Need to Know: New Cases of Hepatitis in Children
On April 21, 2022, the CDC issued a nationwide health alert to notify clinicians and public health authorities about a cluster of children identified with hepatitis of unknown etiology – and to ask all physicians to be on the lookout for symptoms and to report any suspected cases of hepatitis of unknown origin to their local and state health departments.
The North Dakota Department of Health (NDDoH) is working with the Centers for Disease Control and Prevention (CDC) in investigating a child with hepatitis of unknown cause. The child resides in Grand Forks County. The child is recovering at home after a brief hospitalization. North Dakota is among a growing list of states investigating children with hepatitis where usual causes have been ruled out.
“We are encouraging medical providers to review their records back to October 2021 for any patients that warrant further investigation,” said Kirby Kruger, Medical Services Section Chief. “NDDoH is working with the CDC to help identify cases that will aid in understanding the cause of hepatitis in children and to understand how we can prevent these illnesses from happening in the future.”
Parents are encouraged to watch for symptoms of hepatitis, or inflammation of the liver. These symptoms include fever, fatigue, loss of appetite, nausea, vomiting, abdominal pain, dark urine, light-colored stools, and jaundice, or yellow skin or eyes. Talk to your medical provider if your child is experiencing these symptoms.
A link between cases of hepatitis and adenovirus infection has been suggested. Because of this, CDC is asking physicians to consider adenovirus testing. Adenovirus infections are common and occur among persons of all ages. Symptoms may include cold-like symptoms, fever, sore throat, pneumonia, diarrhea, or pink eye.
NDDoH encourages everyday precautions to keep children safe, including washing hands often, staying home when ill, avoiding people who are sick, covering coughs and sneezes, avoiding touching the eyes, nose, or mouth, and staying up-to-date on routinely recommended vaccines.
What is Hepatitis?
Hepatitis is inflammation of the liver that can be caused by viral infections, alcohol use, toxins, medications and certain other medical conditions. In the United States, the most common causes of viral hepatitis are hepatitis A, hepatitis B, and hepatitis C viruses. Signs and symptoms of hepatitis include fever, fatigue, loss of appetite, nausea, vomiting, abdominal pain, dark urine, light-colored stools, joint pain and jaundice. Treatment of hepatitis depends on the underlying cause or set of causes (etiology).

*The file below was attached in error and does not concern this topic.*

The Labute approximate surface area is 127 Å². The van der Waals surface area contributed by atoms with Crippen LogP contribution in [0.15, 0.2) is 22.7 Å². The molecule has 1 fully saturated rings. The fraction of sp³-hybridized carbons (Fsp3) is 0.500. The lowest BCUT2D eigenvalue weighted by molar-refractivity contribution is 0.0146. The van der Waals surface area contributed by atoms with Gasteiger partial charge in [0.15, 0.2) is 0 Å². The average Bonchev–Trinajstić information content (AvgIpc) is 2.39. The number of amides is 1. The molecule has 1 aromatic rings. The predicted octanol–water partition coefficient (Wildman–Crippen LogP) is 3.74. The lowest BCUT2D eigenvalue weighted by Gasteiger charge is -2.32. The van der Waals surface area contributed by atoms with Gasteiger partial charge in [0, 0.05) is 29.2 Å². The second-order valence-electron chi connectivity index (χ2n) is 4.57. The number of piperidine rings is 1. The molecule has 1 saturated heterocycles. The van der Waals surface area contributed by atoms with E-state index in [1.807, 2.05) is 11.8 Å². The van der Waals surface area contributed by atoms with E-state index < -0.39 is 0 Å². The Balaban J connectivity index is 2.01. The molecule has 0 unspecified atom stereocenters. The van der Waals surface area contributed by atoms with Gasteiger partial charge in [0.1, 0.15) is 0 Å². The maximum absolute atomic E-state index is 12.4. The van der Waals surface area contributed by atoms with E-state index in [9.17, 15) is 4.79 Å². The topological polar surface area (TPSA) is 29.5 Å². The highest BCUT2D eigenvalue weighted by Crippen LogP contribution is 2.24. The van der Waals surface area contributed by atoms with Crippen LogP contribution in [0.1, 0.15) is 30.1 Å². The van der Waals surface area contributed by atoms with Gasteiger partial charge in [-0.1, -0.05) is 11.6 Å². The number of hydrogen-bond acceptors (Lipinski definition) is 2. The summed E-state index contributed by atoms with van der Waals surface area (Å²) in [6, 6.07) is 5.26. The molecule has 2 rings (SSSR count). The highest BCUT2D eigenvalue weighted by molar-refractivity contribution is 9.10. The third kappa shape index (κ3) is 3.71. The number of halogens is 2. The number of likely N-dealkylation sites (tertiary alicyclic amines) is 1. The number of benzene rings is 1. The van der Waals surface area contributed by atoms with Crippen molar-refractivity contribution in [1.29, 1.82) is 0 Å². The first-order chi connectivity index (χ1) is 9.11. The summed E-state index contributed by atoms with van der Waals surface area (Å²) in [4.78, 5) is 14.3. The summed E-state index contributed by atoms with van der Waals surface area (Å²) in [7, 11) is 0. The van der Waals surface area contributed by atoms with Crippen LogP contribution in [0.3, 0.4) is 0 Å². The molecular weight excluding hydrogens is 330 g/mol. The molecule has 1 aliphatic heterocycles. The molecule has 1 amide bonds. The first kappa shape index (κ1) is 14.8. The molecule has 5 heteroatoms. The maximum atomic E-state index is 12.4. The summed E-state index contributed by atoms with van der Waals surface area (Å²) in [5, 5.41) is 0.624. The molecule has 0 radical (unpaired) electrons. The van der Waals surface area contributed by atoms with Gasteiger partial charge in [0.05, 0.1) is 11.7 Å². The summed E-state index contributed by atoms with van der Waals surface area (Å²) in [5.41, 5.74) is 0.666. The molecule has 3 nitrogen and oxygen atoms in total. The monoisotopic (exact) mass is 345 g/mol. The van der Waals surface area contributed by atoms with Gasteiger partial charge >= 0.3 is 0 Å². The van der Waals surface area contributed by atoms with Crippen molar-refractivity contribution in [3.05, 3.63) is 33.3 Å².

Viral Hepatitis Key Facts & Prevention
- There are several different viruses that can cause hepatitis; the most common types of viral hepatitis are hepatitis A, hepatitis B, and hepatitis C.
- Chronic hepatitis B and hepatitis C are leading causes of liver cancer in the United States.
- Both hepatitis A and hepatitis B are preventable with safe and effective vaccines, and hepatitis C is curable with prescribed treatment.
- About 66% of people with hepatitis B are unaware of their infection and about 40% of people living with hepatitis C do not know they are infected.
- Getting tested is the only way to know if you have hepatitis A, hepatitis B or hepatitis C.
What is an Adenovirus?
Adenoviruses (pronounced ad-no-virus) are double-stranded DNA viruses that spread by close personal contact, respiratory droplets and fomites. There are more than 50 types of immunologically distinct adenoviruses that can cause infections in humans. Adenoviruses most commonly cause respiratory illness but depending on the adenovirus type they can cause other illnesses such as gastroenteritis, conjunctivitis, cystitis, and, less commonly, neurological disease. There is no specific treatment for adenovirus infections.
Adenovirus type 41 commonly causes pediatric acute gastroenteritis, which typically presents as diarrhea, vomiting and fever; it can often be accompanied by respiratory symptoms. While there have been case reports of hepatitis in immunocompromised children with adenovirus type 41 infection, adenovirus type 41 is not known to be a cause of hepatitis in otherwise healthy children.
Adenoviruses can cause a wide range of illnesses such as:
- common cold or flu-like symptoms
- sore throat
- acute bronchitis (inflammation of the airways of the lungs, sometimes called a “chest cold”)
- pneumonia (infection of the lungs)
- pink eye (conjunctivitis)
- acute gastroenteritis (inflammation of the stomach or intestines causing diarrhea, vomiting, nausea and stomach pain)
Less common symptoms of adenovirus infection include:
- bladder inflammation or infection
- neurologic disease (conditions that affect the brain and spinal cord)
How to protect yourself from Adenovirus?
You can protect yourself and others from adenoviruses and other respiratory illnesses by following a few simple steps:
- Wash your hands often with soap and water for at least 20 seconds (see CDC’s Clean Hands Save Lives!).
- Avoid touching your eyes, nose or mouth with unwashed hands.
- Avoid close contact with people who are sick.
If you’re sick you can help protect others:
- Stay home when you are sick.
- Cough and sneeze into a tissue or your upper shirt sleeve, not your hands.
- Avoid sharing cups and eating utensils with others.
- Refrain from kissing others.
- Wash your hands often with soap and water for at least 20 seconds, especially after using the bathroom.
- Frequent handwashing is especially important in childcare settings and health care facilities.
For More Information
Viral Hepatitis | Department of Health (nd.gov)
Division of Viral Hepatitis | CDC
Acute Hepatitis and Adenovirus Infection Among Children — Alabama, October 2021–February 2022 | MMWR (cdc.gov)